Seeing Errors as Opportunities

by Wadih Haddad, an EO U.A.E. member and founder and CEO of The Box Self Storage Services, LLC

Back in 2005, I began my entrepreneurial adventure by storing a few boxes in my bedroom. What I couldn’t have known at the time was how this simple chore would lead to my self-storage business, which now operates 24 facilities in the region. As my journey unfolded, I found myself stumbling many times over, making the kind of mistakes that make you want to give up entirely. But those errors, while painful, taught me some valuable lessons learned. Here are four that kept me going:

Burn the Boats
There’s a point in the beginning of business development when you reach a crossroads and have to make a choice— do you go left or right? Most people help themselves to a third option by staring at the crossroads, never taking action. One thing that’s helped me move forward is learning to accept the reality of situations and never look back. It’s like that movie, “Troy.” The first thing the Greeks did when they arrived on the island was “burn the boats.” When I decided to quit my high-paying (and secure) job to pursue my business idea, I used my nervous thoughts, fears and anxious feelings as points of clarity, leveraging them to propel me out of my comfort zone. I never looked back.

Follow in the Footsteps of Nike
Nike has a slogan that I think sums up the essence of entrepreneurship— “Just do it.” It’s so simple, yet so powerful. Early on, I discovered that it is much quicker to make a mistake, learn from it and move in the right direction, than to stay idle. Mistakes are proof positive that you’re trying, learning and growing. We recently rolled out an internal campaign called “Celebrate Mistakes,” which encouraged staff to share their experiences with failure—and document them—in an open knowledgebase. This method of experiential learning not only crafted a competent team free from the fear of errors, but it has kept us up-to-speed in the markets we operate within; we can now take our lessons learned in one market and execute it in another.

Share Your Dreams Early and Often
If you have a dream, it will always stay a dream until you put it on paper and bring it to fruition through a plan. To ensure I was held accountable to my own dreams, I shared them with my staff. I was open and honest and vulnerable. And I risked being humiliated if I said something and didn’t achieve it. I discovered along the way that when I shared something socially, I was able to set a commitment I could more easily stick to. Whenever I do this, I imagine I’m on a football field where a 100,000 people are observing my actions. I don’t want to screw up so publically, which keeps me moving through any “defenders” that get in my way. Most people don’t share their dreams due to the inherent risk of failure, but I’ve learned that risk is what pushes you to get things done.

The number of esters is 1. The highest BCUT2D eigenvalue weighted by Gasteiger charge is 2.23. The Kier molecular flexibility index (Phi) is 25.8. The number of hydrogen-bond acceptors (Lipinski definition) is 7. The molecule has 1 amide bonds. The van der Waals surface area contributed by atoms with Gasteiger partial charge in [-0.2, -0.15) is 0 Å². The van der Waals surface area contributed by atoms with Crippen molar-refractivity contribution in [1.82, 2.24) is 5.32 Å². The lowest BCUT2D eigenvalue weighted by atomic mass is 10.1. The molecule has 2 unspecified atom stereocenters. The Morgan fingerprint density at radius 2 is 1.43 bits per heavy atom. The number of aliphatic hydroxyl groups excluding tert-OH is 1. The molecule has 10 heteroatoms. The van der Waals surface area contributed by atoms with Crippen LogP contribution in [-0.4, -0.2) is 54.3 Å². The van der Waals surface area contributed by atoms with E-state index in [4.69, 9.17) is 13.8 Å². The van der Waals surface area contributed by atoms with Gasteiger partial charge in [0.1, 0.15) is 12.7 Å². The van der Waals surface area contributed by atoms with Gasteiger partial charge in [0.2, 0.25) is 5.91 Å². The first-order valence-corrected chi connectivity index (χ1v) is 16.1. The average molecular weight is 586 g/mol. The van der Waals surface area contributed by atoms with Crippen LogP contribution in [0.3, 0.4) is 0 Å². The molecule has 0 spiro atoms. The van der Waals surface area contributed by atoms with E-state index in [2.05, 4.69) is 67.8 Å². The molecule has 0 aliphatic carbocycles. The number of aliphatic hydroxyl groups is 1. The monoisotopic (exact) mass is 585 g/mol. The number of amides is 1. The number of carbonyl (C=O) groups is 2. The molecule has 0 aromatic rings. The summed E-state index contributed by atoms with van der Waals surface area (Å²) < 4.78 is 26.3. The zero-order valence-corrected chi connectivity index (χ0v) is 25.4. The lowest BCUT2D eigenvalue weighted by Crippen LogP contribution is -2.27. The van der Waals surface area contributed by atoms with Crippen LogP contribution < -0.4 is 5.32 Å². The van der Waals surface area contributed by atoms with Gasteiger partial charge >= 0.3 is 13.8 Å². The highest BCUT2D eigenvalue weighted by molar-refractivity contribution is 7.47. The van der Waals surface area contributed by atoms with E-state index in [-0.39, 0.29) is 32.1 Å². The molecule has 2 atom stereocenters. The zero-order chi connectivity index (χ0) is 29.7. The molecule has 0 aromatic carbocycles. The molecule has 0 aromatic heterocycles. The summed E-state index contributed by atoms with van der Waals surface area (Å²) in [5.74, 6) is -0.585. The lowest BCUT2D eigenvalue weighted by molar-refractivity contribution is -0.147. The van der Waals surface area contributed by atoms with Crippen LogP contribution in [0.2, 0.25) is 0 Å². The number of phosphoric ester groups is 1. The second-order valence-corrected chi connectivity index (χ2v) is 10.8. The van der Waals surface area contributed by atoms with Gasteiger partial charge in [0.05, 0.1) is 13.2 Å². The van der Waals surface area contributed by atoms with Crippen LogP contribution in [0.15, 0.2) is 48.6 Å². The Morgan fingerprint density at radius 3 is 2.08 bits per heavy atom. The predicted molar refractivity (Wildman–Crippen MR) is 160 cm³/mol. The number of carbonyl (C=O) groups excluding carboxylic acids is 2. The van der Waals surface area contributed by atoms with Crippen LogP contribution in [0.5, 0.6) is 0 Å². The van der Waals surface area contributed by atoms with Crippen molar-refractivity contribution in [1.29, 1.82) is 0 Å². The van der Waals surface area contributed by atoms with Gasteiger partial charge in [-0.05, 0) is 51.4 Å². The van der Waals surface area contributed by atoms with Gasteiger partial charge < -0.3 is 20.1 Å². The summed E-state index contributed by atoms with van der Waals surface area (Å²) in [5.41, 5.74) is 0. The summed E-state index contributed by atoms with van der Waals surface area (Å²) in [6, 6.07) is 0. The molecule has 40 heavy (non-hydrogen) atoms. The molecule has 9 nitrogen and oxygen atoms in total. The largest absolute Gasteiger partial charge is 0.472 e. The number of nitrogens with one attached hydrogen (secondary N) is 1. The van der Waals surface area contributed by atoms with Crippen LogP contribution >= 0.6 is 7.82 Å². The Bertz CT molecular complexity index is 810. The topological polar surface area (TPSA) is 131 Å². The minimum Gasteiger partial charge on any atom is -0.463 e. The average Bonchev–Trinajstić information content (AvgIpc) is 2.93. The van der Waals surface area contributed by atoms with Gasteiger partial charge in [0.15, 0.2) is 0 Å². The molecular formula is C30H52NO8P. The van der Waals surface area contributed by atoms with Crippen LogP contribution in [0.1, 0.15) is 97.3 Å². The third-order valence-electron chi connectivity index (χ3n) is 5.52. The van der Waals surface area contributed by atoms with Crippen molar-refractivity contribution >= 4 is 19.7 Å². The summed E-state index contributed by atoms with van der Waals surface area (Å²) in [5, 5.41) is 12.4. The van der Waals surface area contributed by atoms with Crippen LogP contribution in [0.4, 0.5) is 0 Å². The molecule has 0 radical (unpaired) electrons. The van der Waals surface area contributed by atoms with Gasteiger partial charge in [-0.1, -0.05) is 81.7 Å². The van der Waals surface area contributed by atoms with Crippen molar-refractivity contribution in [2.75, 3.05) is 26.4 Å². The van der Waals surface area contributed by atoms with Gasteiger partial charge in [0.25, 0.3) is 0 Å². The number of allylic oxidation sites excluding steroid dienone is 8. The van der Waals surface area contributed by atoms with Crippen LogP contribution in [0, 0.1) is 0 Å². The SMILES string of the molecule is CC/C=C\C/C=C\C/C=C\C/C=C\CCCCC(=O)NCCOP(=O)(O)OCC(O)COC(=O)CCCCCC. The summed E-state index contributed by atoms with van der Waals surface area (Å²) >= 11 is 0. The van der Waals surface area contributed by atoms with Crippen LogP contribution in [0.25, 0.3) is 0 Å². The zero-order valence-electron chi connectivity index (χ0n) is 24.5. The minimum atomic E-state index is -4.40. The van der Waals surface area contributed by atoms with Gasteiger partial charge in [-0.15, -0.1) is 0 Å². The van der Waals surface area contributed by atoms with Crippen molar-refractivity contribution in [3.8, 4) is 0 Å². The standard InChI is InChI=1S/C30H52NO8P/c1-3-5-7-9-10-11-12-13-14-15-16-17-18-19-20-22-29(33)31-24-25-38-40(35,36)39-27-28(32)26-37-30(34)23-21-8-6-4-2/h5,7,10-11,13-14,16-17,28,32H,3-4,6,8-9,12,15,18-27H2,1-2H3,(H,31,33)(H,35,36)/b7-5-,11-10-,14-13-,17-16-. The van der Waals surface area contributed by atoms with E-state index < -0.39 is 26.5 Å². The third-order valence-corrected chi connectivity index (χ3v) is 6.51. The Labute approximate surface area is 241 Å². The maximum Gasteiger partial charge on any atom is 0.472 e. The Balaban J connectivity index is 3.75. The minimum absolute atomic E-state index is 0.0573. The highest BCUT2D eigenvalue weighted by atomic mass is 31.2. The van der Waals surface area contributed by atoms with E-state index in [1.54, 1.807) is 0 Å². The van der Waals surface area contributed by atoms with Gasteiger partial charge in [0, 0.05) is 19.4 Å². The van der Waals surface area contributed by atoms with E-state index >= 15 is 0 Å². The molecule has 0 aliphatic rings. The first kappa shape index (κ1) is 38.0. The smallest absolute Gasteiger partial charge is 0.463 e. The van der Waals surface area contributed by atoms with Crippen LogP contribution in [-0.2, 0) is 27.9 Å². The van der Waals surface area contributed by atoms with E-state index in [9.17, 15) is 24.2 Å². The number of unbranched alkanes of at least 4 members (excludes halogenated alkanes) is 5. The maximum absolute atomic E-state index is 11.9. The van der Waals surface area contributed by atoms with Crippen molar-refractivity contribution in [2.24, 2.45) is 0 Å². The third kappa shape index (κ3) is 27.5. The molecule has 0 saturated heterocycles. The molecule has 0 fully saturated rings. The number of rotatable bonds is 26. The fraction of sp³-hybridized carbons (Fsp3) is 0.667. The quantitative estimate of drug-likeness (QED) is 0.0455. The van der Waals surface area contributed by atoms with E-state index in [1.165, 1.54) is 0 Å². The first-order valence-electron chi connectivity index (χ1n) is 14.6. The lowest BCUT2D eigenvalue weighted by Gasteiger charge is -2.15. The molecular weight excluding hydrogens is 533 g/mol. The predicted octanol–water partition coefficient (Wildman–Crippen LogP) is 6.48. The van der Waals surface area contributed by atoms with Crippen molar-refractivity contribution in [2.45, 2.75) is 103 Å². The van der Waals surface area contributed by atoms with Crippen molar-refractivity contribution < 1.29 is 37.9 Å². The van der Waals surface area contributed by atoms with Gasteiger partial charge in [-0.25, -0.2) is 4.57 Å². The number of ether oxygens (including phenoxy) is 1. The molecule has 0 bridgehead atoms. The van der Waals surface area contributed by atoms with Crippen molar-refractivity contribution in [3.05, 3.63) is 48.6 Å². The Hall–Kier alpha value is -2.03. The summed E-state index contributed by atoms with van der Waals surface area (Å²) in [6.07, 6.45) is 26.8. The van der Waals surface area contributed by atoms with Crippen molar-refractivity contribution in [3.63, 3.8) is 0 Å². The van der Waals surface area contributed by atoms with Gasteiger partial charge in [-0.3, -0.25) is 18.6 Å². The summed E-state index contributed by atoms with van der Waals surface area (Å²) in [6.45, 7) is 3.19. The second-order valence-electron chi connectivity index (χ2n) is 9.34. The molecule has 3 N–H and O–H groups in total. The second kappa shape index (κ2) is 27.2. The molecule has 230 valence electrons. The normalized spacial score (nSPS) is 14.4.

Take the Stick Out of the Wheel
Just as pressure produces diamonds, creativity sparks when you’re in a stressful situation. One of the biggest turning points for me was going through a management buy-out after only four years into the company’s existence … and still managing to grow the company while committing cash flow to finance the transaction. This was one of the toughest decisions I’ve ever had to make, but it was a necessary one to continue our growth, create jobs and expand our reach. To keep things moving, I made sure that all of the stakeholders, team members and vendors focused on one dream, vision, plan and target. If I didn’t have everyone on the same page, there would’ve been a stick in the wheel, impeding movement. Thankfully, my logistics paid off. With the right team in place, sharing the right values and understanding the objectives, we were able to accelerate our business growth exponentially.

Wadih Haddad is an EO U.A.E member who loves the sun, the sea, speed and delivering amazing customer experiences. Contact Wadih at [email protected].

Categories: Best Practices members


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